Did he feel that Tom Baker's interpretation of the role had changed much in the six years between Terror of the Zygons and The Keeper of Traken?

"No, oddly enough I didn't," Woodnutt muses. "I think that is because he put so much of himself into it. Anyway, I don't think you want to develop a character like the Doctor when you're playing it. It's not that kind of a role. It wants to be very sharply drawn, and it was by all of them."

John Woodnutt's most recent appearance in a Fantasy show was a segment of ITV's Dramarama slot. In Mr Stabs, a sequel to the popular 1970s' show Ace of Wands, he portrayed the sorcerer Melchisedek opposite David Jason's Stabs.

"That was huge fun," he enthuses. "I played a Warlock, an old man of 350. That was the longest make-up I've ever done: an hour and a half. It was bits of latex stuck all over my face, and a bald pate over my own hair and wispy wig over that and tons of make-up and loads of latex to appear to shrivel the skin.

"It was interesting to work with David Jason then, because I went on to work with him subsequently in Porterhouse Blue. I liked him very much indeed, and admired his talent greatly, and everyone had high hopes for this. But you can never tell if something is going to take or not."

These days, of course, British television shies away from Science Fiction, preferring instead to import from the United States. John Woodnutt misses the opportunities of appearing in the genre, and his enthusiasm, particularly for Doctor Who, is quite evident.

"I loved it. I'm delighted there are so many Doctor Who associations and I go to conventions up and down the country. I'm fascinated by the interest and enthusiasm being shown by people who could not possibly have seen the originals, who have been introduced to it through videos. It really does hold a special place in my heart. They were very special to lots of people."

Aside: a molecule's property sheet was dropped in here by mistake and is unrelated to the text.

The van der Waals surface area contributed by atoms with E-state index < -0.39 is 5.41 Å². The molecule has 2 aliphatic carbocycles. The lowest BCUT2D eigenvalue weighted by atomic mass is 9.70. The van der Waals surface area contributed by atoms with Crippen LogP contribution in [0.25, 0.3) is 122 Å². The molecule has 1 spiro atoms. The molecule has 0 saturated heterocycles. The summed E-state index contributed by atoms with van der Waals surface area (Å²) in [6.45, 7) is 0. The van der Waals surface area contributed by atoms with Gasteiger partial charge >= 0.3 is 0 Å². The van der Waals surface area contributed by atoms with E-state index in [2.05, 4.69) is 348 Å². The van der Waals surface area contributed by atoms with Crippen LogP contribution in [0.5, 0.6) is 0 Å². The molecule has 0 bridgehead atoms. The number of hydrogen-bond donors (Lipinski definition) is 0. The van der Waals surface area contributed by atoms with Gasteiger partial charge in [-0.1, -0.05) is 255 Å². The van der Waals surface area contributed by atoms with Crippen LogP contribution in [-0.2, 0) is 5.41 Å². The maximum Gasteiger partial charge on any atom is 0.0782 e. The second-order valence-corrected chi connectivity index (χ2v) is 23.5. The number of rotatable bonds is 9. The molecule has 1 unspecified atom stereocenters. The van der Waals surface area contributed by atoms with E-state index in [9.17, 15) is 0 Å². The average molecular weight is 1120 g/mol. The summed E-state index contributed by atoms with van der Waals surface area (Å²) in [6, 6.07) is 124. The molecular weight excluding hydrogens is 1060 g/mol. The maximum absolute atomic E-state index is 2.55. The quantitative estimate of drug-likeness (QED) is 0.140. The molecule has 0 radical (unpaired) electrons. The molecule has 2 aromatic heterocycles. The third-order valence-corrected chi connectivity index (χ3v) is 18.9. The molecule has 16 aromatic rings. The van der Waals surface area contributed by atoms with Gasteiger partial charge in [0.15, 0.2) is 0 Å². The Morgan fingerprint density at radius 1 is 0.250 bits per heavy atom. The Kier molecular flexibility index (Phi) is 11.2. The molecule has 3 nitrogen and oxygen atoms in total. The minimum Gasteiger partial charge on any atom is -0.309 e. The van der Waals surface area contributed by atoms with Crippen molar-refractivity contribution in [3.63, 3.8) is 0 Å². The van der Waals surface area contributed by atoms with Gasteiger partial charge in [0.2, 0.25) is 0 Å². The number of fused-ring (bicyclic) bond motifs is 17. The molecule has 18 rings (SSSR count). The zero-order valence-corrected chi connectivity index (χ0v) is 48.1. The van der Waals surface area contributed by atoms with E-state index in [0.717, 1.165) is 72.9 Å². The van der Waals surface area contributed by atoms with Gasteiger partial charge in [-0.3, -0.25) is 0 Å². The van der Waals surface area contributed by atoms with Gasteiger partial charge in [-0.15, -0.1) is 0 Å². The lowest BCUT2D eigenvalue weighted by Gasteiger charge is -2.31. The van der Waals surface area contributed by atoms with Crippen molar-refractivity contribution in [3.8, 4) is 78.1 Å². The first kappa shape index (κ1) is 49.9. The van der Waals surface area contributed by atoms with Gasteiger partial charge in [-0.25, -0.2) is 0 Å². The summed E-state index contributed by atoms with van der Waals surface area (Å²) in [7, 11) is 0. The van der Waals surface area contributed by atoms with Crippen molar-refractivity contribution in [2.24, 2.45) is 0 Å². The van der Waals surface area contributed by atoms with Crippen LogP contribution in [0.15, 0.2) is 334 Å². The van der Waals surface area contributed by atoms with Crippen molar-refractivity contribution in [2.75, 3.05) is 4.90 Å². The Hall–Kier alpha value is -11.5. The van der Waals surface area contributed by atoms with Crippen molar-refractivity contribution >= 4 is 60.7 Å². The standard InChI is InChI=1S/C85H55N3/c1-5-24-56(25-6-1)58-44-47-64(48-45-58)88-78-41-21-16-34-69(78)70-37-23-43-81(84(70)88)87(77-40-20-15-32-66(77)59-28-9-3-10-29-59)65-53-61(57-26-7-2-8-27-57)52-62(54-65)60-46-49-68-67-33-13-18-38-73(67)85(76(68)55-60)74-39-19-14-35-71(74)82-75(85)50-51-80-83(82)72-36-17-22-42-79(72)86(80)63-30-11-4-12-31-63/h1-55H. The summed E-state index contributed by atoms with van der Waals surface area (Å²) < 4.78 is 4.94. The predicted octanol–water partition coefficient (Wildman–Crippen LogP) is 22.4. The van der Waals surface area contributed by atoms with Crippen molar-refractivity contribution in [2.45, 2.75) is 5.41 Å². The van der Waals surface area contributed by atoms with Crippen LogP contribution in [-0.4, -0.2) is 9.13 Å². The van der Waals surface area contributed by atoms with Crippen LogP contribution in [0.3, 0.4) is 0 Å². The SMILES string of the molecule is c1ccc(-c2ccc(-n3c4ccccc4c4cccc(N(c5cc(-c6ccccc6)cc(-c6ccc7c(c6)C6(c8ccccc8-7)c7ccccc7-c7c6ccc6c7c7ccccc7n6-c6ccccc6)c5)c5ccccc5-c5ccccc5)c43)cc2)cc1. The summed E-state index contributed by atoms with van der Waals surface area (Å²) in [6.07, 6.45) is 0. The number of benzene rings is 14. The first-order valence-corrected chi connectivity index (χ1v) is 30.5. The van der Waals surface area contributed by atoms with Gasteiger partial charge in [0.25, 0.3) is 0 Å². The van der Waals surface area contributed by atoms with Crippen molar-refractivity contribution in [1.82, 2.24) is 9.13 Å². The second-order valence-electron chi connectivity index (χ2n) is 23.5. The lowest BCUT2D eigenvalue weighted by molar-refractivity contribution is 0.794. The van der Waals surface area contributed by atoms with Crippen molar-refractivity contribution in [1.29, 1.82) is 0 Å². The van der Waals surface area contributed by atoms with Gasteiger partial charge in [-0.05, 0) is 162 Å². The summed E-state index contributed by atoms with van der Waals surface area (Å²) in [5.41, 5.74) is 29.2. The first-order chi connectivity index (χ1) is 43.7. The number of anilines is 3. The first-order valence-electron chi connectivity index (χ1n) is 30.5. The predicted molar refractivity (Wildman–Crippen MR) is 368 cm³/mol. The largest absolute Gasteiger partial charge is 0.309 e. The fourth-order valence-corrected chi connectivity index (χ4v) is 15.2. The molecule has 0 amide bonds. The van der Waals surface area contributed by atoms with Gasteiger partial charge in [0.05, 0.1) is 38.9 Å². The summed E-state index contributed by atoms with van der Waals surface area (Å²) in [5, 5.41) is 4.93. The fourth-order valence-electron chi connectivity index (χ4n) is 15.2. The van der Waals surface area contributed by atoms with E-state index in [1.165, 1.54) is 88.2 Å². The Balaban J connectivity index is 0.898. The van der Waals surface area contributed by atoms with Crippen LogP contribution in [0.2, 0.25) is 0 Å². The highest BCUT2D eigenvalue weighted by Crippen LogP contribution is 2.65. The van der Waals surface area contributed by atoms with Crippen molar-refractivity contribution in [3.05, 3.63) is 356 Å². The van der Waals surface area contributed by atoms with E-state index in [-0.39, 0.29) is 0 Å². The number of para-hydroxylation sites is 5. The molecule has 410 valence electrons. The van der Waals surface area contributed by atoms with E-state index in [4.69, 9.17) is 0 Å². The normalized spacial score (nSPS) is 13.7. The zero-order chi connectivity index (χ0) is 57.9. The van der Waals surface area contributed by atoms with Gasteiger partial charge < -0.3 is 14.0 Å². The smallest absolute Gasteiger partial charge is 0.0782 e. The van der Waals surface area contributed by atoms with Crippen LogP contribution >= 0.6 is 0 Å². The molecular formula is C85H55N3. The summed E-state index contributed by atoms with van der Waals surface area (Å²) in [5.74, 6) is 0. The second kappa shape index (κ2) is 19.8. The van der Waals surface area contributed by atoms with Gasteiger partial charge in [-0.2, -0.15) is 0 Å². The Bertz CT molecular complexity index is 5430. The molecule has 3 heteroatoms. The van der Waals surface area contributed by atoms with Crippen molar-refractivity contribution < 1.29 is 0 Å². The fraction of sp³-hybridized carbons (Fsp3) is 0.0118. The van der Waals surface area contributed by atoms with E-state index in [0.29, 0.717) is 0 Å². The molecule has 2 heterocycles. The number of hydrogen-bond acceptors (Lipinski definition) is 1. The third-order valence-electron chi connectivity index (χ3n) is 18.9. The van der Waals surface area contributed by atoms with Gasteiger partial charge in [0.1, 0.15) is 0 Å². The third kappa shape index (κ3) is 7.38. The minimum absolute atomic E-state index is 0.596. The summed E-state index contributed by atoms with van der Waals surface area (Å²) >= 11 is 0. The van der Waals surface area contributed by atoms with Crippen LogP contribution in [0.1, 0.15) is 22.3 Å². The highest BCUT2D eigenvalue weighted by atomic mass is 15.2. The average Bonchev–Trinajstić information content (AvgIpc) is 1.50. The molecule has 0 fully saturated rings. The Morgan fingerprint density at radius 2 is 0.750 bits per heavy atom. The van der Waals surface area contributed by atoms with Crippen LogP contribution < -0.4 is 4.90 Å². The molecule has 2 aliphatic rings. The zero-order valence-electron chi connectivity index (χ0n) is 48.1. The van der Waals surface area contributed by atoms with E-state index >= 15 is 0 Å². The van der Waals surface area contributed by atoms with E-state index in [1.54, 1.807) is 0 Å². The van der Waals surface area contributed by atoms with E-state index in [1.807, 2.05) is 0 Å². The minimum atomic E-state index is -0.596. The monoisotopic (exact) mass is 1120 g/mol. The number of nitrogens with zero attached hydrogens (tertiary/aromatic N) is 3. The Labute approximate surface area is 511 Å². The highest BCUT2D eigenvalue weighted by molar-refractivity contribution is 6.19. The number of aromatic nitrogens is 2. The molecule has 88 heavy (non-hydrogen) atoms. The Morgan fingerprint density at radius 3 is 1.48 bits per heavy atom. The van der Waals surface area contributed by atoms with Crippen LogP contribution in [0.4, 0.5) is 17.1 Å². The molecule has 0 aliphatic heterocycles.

As the Duke of Forgill / Broton in Doctor Who: Terror of the Zygons

Doctor Who: Frontier in Space John Woodnutt (seated) as the Draconian Emperor

Roger Delgado, a friend of John Woodnutt, as The Master in Doctor Who

John Woodnutt as Hibbert in the Doctor Who story Spearhead from Space, available from BBC Video

John Woodnutt as the sinister butler in Children of the Stones, and as a 'new' character at the end of the story

Atmospheric filming in Madam Tussauds

The Zygons' design was based on a four month old foetus

John Woodnutt as the Zygon Broton pretending to be the Duke of Forgill

Disclaimer: These citations are created on-the-fly using primitive parsing techniques. You should double-check all citations. Send feedback to

  • APA 6th ed.: Richardson, David (issue 72 (November 1995)). John Woodnutt, the good, the bad and the alien. TV Zone p. 16.
  • MLA 7th ed.: Richardson, David. "John Woodnutt, the good, the bad and the alien." TV Zone [add city] issue 72 (November 1995), 16. Print.
  • Chicago 15th ed.: Richardson, David. "John Woodnutt, the good, the bad and the alien." TV Zone, edition, sec., issue 72 (November 1995)
  • Turabian: Richardson, David. "John Woodnutt, the good, the bad and the alien." TV Zone, issue 72 (November 1995), section, 16 edition.
  • Wikipedia (this article): <ref>{{cite news| title=John Woodnutt, the good, the bad and the alien | url=,_the_good,_the_bad_and_the_alien | work=TV Zone | pages=16 | date=issue 72 (November 1995) | via=Doctor Who Cuttings Archive | accessdate=3 March 2024 }}</ref>
  • Wikipedia (this page): <ref>{{cite web | title=John Woodnutt, the good, the bad and the alien | url=,_the_good,_the_bad_and_the_alien | work=Doctor Who Cuttings Archive | accessdate=3 March 2024}}</ref>